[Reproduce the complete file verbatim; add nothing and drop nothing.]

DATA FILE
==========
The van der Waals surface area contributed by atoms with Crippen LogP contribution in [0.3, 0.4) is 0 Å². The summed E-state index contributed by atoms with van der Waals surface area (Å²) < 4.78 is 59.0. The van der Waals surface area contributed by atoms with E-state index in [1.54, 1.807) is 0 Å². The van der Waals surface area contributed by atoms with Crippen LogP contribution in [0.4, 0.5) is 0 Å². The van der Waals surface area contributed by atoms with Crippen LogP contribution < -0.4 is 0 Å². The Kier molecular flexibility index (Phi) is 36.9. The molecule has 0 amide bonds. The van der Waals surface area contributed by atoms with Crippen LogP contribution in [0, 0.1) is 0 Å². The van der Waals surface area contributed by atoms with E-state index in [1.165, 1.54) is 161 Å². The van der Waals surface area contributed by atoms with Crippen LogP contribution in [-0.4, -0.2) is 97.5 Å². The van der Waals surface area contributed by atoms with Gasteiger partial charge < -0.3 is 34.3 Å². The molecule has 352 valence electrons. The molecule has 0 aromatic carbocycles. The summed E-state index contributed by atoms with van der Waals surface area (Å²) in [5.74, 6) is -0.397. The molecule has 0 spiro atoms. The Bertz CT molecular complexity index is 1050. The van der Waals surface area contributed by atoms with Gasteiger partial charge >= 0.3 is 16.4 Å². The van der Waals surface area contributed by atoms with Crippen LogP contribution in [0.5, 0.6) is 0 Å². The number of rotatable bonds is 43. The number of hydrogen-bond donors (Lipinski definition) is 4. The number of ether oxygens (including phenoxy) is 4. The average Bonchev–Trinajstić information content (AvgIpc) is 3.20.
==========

The van der Waals surface area contributed by atoms with Crippen LogP contribution in [0.3, 0.4) is 0 Å². The summed E-state index contributed by atoms with van der Waals surface area (Å²) < 4.78 is 59.0. The van der Waals surface area contributed by atoms with E-state index in [1.54, 1.807) is 0 Å². The van der Waals surface area contributed by atoms with Crippen LogP contribution in [0.4, 0.5) is 0 Å². The van der Waals surface area contributed by atoms with Crippen LogP contribution < -0.4 is 0 Å². The Kier molecular flexibility index (Phi) is 36.9. The molecule has 0 amide bonds. The van der Waals surface area contributed by atoms with Crippen LogP contribution in [0, 0.1) is 0 Å². The van der Waals surface area contributed by atoms with E-state index in [1.165, 1.54) is 161 Å². The van der Waals surface area contributed by atoms with Crippen LogP contribution in [-0.4, -0.2) is 97.5 Å². The van der Waals surface area contributed by atoms with Gasteiger partial charge < -0.3 is 34.3 Å². The molecule has 352 valence electrons. The molecule has 0 aromatic carbocycles. The summed E-state index contributed by atoms with van der Waals surface area (Å²) in [5.74, 6) is -0.397. The molecule has 0 spiro atoms. The Bertz CT molecular complexity index is 1050. The van der Waals surface area contributed by atoms with Gasteiger partial charge >= 0.3 is 16.4 Å². The van der Waals surface area contributed by atoms with Crippen LogP contribution in [0.5, 0.6) is 0 Å². The number of rotatable bonds is 43. The number of hydrogen-bond donors (Lipinski definition) is 4. The number of ether oxygens (including phenoxy) is 4. The average Bonchev–Trinajstić information content (AvgIpc) is 3.20.